Congestion may also be affected by the type of window on the sender side. Although some packets may be successfully received at the receiver side, several packets in the Go-back-n timeframe are resent. This duplication has the potential to worsen the network’s congestion. 

As a result, the Selective Repeat Window should be used since it sends the precise packet that was missed. 

Disposal Policy : 

A useful discarding policy employed by routers is that it allows them to avoid congestion while also partially rejecting corrupted or less sensitive packages while maintaining message quality. 

When transmitting audio files, routers can discard less sensitive packets to avoid congestion while maintaining the audio file’s quality. 

Policy on Acknowledgement: 

Because recognition is a component of network load, the acknowledgment policy imposed by the receiver may have an impact on congestion. Congestion caused by acknowledgment can be avoided using a variety of methods. 

Rather than sending an acknowledgment for a single packet, the receiver should send an acknowledgment for N packets. Only when a packet must be sent or a timer expires should the recipient provide an acknowledgment. 

Admissions Procedures: 

A mechanism should be utilized in admission policy to reduce congestion. Before transmitting a network flow farther, switches in a flow should assess its resource requirements. To avoid further congestion, the router should prohibit establishing a virtual network connection if there is a probability of congestion or if the network is already congested. 

All of the policies listed above are implemented to prevent network congestion before it occurs. 

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2. Congestion Control in a Closed Loop

After congestion has occurred, the closed-loop congestion control technique is employed to treat or alleviate it. Different protocols employ a variety of strategies, including the following:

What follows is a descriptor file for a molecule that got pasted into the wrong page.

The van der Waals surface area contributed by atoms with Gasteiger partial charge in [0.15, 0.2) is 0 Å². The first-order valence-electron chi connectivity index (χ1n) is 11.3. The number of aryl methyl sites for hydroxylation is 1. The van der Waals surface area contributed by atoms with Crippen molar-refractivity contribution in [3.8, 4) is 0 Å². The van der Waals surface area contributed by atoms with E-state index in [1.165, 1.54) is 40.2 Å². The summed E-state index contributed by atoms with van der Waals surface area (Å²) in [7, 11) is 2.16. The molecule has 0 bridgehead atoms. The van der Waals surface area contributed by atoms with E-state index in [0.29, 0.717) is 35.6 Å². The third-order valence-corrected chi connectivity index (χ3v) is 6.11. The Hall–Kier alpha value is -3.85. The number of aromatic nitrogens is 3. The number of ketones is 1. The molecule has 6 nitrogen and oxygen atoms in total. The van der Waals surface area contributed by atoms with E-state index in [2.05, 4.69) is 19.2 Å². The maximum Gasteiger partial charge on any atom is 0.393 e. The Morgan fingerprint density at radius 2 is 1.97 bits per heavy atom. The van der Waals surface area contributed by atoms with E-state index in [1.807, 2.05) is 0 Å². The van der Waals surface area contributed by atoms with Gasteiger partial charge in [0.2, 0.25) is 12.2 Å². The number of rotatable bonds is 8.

Pressure on the back: 

Backpressure is a method of preventing a crowded node from accepting packets from an upstream node. This may lead the upstream node or nodes to become overburdened, preventing data from being received from the above nodes. Backpressure is a congestion control strategy that spreads in the reverse direction of data flow from node to node.

The backpressure approach can only be used on virtual circuits in which each node knows knowledge about the node above it. 

Back stretching :

In the picture above, the 3rd node becomes overcrowded and stops receiving packets, causing the 2nd node to become congested as the output data flow slows. Similarly, the 1st node may become overburdened and alert the source to slow down. 

Technique for Choke Packets: 

Both virtual networks and datagram subnets can benefit from the choke packet strategy. A choke packet is a message delivered by a node to the source informing it that the network is congested. Each router keeps track of its resources and how many of its output lines are in use.

The router sends a choke packet to the source anytime resource use exceeds the threshold value defined by the administrator, giving it feedback to minimize traffic. Congestion is not reported to the intermediate nodes via which the packets passed. 

Packet choke:

Implicit Signaling is a term that refers to a type of signaling that is : 

There is no communication between the congested nodes and the source in implicit signaling. The source speculates that a network is congested. When a sender sends multiple packets and does not receive an acknowledgment for a long period of time, one assumption is that there is congestion. 

Explicit Signaling is a term that refers to a type of signaling that is :

In explicit signaling, if a node encounters congestion, it can send a packet to the source or destination to tell the source or destination about the congestion. The difference between choke packet and explicit signaling is that with explicit signaling, the signal is contained in the data packets rather than creating separate packets as in the choke packet. 

Explicit signaling can take place in either a forward or reverse manner. 

Forward Signaling:

A signal is transmitted towards the direction of the congestion in forwarding signaling. There is a congestion warning for the destination. In this instance, the receiver adopts policies to prevent future congestion. 

Reverse Signaling:

A signal is transmitted in the opposite direction of the bottleneck in backward signaling. The source has been advised to slow down due to traffic congestion.